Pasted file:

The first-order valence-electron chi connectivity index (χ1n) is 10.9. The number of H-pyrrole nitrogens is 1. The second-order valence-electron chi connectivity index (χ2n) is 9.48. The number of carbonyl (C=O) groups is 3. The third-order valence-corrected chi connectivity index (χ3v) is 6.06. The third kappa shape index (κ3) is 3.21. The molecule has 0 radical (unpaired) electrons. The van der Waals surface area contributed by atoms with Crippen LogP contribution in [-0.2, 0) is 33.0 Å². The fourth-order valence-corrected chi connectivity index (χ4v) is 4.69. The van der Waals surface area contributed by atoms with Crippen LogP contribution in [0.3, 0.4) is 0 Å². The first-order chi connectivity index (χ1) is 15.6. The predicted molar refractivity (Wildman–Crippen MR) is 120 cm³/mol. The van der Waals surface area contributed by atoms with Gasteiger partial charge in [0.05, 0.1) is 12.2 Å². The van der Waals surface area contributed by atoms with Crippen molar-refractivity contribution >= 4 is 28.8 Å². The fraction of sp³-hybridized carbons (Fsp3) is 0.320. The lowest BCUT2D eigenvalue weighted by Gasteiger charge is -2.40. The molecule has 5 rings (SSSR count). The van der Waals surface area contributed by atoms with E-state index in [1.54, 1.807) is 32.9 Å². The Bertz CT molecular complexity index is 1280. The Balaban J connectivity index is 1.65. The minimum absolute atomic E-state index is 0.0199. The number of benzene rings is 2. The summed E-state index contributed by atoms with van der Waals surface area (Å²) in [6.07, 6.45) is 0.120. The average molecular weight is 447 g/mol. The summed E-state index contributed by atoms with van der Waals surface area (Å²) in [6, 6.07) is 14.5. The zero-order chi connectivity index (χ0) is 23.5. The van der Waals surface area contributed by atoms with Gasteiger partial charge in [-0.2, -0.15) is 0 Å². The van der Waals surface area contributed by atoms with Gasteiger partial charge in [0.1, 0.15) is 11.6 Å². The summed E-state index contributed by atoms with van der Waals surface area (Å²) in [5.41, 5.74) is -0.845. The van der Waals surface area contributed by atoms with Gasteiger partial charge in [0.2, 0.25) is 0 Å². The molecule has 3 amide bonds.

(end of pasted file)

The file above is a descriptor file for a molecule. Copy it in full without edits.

The first-order valence-electron chi connectivity index (χ1n) is 10.9. The number of H-pyrrole nitrogens is 1. The second-order valence-electron chi connectivity index (χ2n) is 9.48. The number of carbonyl (C=O) groups is 3. The third-order valence-corrected chi connectivity index (χ3v) is 6.06. The third kappa shape index (κ3) is 3.21. The molecule has 0 radical (unpaired) electrons. The van der Waals surface area contributed by atoms with Crippen LogP contribution in [-0.2, 0) is 33.0 Å². The fourth-order valence-corrected chi connectivity index (χ4v) is 4.69. The van der Waals surface area contributed by atoms with Crippen LogP contribution in [0.3, 0.4) is 0 Å². The first-order chi connectivity index (χ1) is 15.6. The predicted molar refractivity (Wildman–Crippen MR) is 120 cm³/mol. The van der Waals surface area contributed by atoms with Gasteiger partial charge in [0.05, 0.1) is 12.2 Å². The van der Waals surface area contributed by atoms with Crippen molar-refractivity contribution >= 4 is 28.8 Å². The fraction of sp³-hybridized carbons (Fsp3) is 0.320. The lowest BCUT2D eigenvalue weighted by Gasteiger charge is -2.40. The molecule has 5 rings (SSSR count). The van der Waals surface area contributed by atoms with E-state index in [1.54, 1.807) is 32.9 Å². The Bertz CT molecular complexity index is 1280. The Balaban J connectivity index is 1.65. The minimum absolute atomic E-state index is 0.0199. The number of benzene rings is 2. The summed E-state index contributed by atoms with van der Waals surface area (Å²) in [6.07, 6.45) is 0.120. The average molecular weight is 447 g/mol. The summed E-state index contributed by atoms with van der Waals surface area (Å²) in [6, 6.07) is 14.5. The zero-order chi connectivity index (χ0) is 23.5. The van der Waals surface area contributed by atoms with Gasteiger partial charge in [-0.2, -0.15) is 0 Å². The van der Waals surface area contributed by atoms with Gasteiger partial charge in [0.1, 0.15) is 11.6 Å². The summed E-state index contributed by atoms with van der Waals surface area (Å²) in [5.41, 5.74) is -0.845. The van der Waals surface area contributed by atoms with Gasteiger partial charge in [0.2, 0.25) is 0 Å². The molecule has 3 amide bonds.